The G20 Summit wrapped up today in Japan, during which US President Donald Trump met with Chinese President Xi Jinping. President Trump and Chinese President Xi Jinping have reached a truce that will remove some restrictions on Huawei buying technology from the US. It’s not certain exactly what will change, but Trump suggested the US would allow hardware that didn’t have a “great national emergency problem.” That could help Huawei restore some of its partnerships for consumer tech.
According to The Washington Post, Trump told reporters that he will be meeting with US officials to ease the pressure on Huawei, but also that they haven’t made a formal decision to lift them yet, while The Wall Street Journal reports that he indicated that the two countries will leave what to do with the company until the end of the negotiations.
Huawei is caught in the midst of the larger US-China trade war. While both countries have levied tariffs against one another, US security officials have warned about the possibility that the telecommunications company maintains ties to the Chinese government, and could represents a security threat to the US.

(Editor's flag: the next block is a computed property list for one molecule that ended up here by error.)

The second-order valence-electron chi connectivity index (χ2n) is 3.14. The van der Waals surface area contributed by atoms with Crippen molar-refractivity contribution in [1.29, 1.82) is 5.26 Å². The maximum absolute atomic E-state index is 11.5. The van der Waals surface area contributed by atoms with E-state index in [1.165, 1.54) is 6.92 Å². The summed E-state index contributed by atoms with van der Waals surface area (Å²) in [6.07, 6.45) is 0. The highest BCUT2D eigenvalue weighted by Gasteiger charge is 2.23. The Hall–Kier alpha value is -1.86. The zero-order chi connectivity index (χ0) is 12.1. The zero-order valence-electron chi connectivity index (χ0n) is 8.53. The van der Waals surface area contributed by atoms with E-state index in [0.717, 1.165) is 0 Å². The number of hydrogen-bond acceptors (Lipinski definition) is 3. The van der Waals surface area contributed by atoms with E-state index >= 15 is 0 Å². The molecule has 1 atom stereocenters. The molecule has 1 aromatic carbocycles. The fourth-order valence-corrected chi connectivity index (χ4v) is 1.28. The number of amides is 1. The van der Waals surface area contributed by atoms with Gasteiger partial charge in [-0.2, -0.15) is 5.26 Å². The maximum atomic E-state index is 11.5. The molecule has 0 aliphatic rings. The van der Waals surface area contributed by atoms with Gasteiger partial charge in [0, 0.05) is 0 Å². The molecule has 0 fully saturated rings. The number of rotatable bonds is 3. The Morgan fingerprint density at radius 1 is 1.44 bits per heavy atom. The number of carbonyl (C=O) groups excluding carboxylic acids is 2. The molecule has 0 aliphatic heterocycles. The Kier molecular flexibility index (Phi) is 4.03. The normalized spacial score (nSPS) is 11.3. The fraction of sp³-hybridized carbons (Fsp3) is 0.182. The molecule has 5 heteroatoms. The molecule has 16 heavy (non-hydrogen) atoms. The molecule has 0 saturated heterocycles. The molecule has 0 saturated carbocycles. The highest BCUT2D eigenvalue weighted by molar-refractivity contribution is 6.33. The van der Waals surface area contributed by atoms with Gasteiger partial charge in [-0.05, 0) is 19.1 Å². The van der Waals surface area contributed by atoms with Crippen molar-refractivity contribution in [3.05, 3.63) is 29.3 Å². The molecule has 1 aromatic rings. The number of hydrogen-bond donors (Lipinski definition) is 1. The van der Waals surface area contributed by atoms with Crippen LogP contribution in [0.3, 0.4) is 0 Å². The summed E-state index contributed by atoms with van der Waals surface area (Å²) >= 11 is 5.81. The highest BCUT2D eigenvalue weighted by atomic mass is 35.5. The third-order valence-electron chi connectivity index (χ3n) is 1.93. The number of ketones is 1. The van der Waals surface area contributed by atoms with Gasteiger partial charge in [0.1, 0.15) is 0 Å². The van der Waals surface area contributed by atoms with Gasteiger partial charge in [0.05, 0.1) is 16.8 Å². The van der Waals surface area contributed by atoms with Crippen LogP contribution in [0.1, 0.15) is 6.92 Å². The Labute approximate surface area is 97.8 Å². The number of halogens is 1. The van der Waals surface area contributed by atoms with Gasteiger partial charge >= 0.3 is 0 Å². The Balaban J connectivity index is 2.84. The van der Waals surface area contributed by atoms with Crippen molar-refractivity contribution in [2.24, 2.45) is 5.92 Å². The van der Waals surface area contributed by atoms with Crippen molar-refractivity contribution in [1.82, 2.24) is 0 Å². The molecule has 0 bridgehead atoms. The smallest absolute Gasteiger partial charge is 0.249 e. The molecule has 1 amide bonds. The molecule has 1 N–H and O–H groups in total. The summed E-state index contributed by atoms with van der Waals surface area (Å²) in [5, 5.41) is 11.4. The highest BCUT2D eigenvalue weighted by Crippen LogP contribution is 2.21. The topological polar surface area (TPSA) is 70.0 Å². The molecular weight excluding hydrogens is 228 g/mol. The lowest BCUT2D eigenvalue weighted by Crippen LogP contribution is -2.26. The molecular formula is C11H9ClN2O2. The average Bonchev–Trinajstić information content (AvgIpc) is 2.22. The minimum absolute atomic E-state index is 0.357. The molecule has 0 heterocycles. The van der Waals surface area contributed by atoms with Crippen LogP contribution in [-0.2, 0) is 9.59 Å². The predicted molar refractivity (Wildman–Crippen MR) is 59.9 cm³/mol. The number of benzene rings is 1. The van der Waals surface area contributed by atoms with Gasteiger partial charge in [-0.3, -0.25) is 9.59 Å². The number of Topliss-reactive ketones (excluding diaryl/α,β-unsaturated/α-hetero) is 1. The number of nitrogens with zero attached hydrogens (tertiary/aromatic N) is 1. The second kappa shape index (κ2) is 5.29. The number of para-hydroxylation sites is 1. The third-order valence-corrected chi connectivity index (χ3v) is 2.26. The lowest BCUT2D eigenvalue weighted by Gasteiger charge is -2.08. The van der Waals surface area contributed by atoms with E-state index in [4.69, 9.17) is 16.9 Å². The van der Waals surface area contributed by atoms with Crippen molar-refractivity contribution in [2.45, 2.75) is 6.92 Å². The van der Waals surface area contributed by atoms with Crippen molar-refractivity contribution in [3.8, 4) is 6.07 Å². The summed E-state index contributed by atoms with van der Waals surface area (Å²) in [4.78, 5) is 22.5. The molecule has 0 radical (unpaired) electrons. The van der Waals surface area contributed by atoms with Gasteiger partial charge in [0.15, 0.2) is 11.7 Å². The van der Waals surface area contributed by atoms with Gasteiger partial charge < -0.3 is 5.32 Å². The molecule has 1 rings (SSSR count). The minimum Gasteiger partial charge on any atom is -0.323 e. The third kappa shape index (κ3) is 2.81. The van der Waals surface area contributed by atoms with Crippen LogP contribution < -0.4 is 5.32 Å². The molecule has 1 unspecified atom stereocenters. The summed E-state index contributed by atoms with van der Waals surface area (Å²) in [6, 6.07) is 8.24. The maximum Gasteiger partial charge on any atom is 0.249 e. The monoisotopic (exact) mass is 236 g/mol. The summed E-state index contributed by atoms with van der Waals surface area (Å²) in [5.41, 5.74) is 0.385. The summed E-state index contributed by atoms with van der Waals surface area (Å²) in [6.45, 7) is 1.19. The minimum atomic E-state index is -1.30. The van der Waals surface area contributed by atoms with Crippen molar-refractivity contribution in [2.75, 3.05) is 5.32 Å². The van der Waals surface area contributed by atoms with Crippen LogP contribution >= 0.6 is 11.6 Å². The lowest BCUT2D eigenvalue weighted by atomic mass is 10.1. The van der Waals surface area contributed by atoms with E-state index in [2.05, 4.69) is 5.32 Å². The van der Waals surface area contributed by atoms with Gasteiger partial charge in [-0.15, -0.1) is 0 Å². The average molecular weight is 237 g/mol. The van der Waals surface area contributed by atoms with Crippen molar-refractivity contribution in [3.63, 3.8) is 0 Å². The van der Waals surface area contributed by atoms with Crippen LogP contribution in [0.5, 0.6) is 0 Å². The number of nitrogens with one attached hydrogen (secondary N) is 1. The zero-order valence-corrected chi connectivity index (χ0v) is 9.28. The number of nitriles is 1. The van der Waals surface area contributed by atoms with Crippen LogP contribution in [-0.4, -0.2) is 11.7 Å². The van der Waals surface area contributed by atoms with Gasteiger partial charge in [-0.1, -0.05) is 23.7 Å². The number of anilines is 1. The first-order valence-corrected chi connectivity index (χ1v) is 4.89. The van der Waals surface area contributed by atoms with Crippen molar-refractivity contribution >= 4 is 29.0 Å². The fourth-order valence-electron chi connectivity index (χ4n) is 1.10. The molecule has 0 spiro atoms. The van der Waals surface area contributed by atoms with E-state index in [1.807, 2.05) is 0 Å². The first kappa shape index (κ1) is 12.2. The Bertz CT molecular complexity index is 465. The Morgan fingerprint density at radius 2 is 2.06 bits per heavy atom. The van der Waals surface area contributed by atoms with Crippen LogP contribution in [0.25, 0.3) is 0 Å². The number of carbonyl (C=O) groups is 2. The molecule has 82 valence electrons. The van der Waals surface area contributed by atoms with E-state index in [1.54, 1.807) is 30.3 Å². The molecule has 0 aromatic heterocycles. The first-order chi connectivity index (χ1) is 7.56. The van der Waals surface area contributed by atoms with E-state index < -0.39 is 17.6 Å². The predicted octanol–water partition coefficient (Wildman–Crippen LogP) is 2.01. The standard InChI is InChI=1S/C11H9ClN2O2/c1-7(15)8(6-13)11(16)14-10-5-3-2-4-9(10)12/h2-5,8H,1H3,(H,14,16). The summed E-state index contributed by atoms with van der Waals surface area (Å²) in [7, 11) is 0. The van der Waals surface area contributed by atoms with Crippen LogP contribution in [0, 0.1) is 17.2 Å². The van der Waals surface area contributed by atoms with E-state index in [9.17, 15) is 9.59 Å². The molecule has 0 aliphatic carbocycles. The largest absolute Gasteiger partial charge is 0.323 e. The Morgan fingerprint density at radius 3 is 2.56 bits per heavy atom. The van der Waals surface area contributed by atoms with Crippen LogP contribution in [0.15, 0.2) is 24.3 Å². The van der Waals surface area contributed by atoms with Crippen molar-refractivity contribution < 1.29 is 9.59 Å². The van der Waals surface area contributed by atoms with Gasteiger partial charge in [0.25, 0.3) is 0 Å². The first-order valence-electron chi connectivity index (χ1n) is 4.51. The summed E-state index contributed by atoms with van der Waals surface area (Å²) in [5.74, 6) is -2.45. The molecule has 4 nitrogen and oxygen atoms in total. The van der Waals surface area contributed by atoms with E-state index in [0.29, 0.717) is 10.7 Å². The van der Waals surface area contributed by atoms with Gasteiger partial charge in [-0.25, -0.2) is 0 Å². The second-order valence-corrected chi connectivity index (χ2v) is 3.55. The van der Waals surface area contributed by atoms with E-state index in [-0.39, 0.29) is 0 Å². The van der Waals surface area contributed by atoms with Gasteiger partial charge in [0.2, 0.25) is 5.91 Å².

The turnaround comes as part of a larger concession that could be good news for technology as a whole. The US is indefinitely postponing additional tariffs on Chinese goods in return for China buying large quantities of American farm products. This is far from a permanent solution, but it could reduce pressure on tech companies to move some production outside of China in their bid to avoid tariffs.
If Huawei does resume key US partnerships, it might come just in time to mitigate a crisis. Huawei has reportedly scaled back phone production knowing that its loss of official Android support and other partnerships would hurt its phone sales, and its PC business was in serious trouble without parts from American firms like Intel.